Billed as the world’s largest treasure hunt, geocaching started in the US in 2000 and is now played in 190 countries worldwide. The idea is simple, you look for geocaches – cleverly hidden containers placed by other users – with the help of a free geocaching app.
Using GPS, the app shows you where geocaches are hidden, gives you directions and hints to help you find them and allows you to log your finds. It’s basically your own digital treasure map.
The craziest thing is, there are more than three million geocaches, or caches as they’re often called, worldwide and when you download the app, you’ll probably find you’ve been walking past one every day without ever knowing.
Caches come in all shapes and sizes, they can be as small as a film container or as large as a box file, some are Tupperware containers, some are metal canisters, some are camouflage – there are nine in our local park and we had absolutely no idea.
What happened when we went geocaching?
We live in London and while there are many more green spaces than you’d think in the capital, we’re always looking for an excuse to explore new ones. The Parkland Walk in north London is somewhere we’d only been to once years ago and so we decided to get to know it better by geocaching.
A disused railway line, the walk has been transformed into a local nature reserve and runs for around 4.5 miles between Finsbury Park and Alexandra Palace. We started at Finsbury Park as it’s just one stop from King’s Cross station on the Great Northern line, making it ridiculously easy to get to – it takes about six minutes. There’s also a train station at the other end, Alexandra Palace, meaning we could hop on back to King’s Cross when we’d finished. If you’re planning a point-to-point walk it’s always good to plot one between two train stations so you know you can get home easily at the end.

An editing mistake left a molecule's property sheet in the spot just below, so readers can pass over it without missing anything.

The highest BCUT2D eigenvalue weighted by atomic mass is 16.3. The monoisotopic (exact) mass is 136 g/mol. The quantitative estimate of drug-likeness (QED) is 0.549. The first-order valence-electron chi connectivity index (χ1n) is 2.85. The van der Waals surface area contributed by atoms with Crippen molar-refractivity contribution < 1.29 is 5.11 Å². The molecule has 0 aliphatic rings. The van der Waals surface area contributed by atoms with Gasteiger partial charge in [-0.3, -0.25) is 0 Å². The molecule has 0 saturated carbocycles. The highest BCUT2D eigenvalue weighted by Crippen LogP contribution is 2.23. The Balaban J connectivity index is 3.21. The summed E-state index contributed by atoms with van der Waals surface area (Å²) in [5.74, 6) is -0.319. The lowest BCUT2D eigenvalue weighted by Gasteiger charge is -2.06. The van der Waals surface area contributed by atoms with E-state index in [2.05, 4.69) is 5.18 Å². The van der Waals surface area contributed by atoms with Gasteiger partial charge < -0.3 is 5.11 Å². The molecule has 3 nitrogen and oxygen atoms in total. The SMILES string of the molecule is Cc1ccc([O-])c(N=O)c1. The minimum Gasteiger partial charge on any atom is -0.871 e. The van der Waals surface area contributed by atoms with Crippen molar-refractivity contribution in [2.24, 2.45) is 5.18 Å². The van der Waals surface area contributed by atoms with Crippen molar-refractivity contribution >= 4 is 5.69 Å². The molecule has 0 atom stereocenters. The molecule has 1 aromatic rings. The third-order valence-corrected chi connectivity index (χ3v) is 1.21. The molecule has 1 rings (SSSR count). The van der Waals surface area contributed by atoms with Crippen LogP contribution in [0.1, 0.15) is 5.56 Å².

Home to bats, wildlife and more than 200 species of wild flowers the Parkland Walk isn’t the most densely populated area for geocaches, which is one of the reasons we chose it as it allowed us to get a bit of a walk in in-between. If you’re with young children who can’t walk far, you may want to pick somewhere with a greater number in close proximity.
Setting off from Finsbury Park station along the Parkland Walk South, we spent the first 10 minutes or so having a chat and enjoying the green surrounds – it’s like the countryside in the city – until we looked on the geocaching app. Then we got excited.
We’re not going to give any secret locations away here, you’re going to need to find it for yourself but we could see that there was a cache in the nearby area. As we got closer, the map counted down how many metres away we were – at around 50 metres an alert pops up telling you you’re nearly there. Then it’s time to look at the directions and hints given on the app.